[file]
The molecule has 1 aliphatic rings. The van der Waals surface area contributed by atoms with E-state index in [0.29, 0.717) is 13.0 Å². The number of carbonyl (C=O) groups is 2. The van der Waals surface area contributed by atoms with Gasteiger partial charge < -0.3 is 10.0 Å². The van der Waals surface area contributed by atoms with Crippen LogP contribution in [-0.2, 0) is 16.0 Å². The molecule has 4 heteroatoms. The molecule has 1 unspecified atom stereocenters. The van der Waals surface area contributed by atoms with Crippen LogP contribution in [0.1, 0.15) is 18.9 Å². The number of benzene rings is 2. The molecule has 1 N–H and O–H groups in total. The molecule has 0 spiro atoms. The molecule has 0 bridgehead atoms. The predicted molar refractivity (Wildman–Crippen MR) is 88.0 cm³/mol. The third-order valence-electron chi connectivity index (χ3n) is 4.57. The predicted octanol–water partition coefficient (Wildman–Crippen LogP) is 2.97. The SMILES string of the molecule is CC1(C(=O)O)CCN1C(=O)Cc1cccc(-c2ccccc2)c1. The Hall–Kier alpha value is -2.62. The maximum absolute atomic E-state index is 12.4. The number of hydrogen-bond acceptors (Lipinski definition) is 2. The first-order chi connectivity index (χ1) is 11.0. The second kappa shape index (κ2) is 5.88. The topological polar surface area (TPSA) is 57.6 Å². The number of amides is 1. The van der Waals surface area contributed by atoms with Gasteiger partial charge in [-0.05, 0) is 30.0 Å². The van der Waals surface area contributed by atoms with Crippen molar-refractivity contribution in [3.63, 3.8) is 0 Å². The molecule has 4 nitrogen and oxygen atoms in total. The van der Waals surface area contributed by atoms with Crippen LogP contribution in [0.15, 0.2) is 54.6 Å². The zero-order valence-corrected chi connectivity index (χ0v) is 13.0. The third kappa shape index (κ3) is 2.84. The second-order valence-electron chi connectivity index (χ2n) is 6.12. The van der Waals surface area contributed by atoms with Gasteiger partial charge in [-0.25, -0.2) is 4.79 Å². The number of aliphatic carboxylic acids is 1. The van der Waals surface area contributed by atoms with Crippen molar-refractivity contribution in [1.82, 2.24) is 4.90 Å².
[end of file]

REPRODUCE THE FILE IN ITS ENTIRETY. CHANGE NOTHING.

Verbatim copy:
The molecule has 1 aliphatic rings. The van der Waals surface area contributed by atoms with E-state index in [0.29, 0.717) is 13.0 Å². The number of carbonyl (C=O) groups is 2. The van der Waals surface area contributed by atoms with Gasteiger partial charge < -0.3 is 10.0 Å². The van der Waals surface area contributed by atoms with Crippen LogP contribution in [-0.2, 0) is 16.0 Å². The molecule has 4 heteroatoms. The molecule has 1 unspecified atom stereocenters. The van der Waals surface area contributed by atoms with Crippen LogP contribution in [0.1, 0.15) is 18.9 Å². The number of benzene rings is 2. The molecule has 1 N–H and O–H groups in total. The molecule has 0 spiro atoms. The molecule has 0 bridgehead atoms. The predicted molar refractivity (Wildman–Crippen MR) is 88.0 cm³/mol. The third-order valence-electron chi connectivity index (χ3n) is 4.57. The predicted octanol–water partition coefficient (Wildman–Crippen LogP) is 2.97. The SMILES string of the molecule is CC1(C(=O)O)CCN1C(=O)Cc1cccc(-c2ccccc2)c1. The Hall–Kier alpha value is -2.62. The maximum absolute atomic E-state index is 12.4. The number of hydrogen-bond acceptors (Lipinski definition) is 2. The first-order chi connectivity index (χ1) is 11.0. The second kappa shape index (κ2) is 5.88. The topological polar surface area (TPSA) is 57.6 Å². The number of amides is 1. The van der Waals surface area contributed by atoms with Gasteiger partial charge in [-0.05, 0) is 30.0 Å². The van der Waals surface area contributed by atoms with Crippen molar-refractivity contribution in [3.63, 3.8) is 0 Å². The molecule has 4 nitrogen and oxygen atoms in total. The van der Waals surface area contributed by atoms with Crippen LogP contribution in [0.15, 0.2) is 54.6 Å². The zero-order valence-corrected chi connectivity index (χ0v) is 13.0. The third kappa shape index (κ3) is 2.84. The second-order valence-electron chi connectivity index (χ2n) is 6.12. The van der Waals surface area contributed by atoms with Gasteiger partial charge in [-0.25, -0.2) is 4.79 Å². The number of aliphatic carboxylic acids is 1. The van der Waals surface area contributed by atoms with Crippen molar-refractivity contribution in [1.82, 2.24) is 4.90 Å².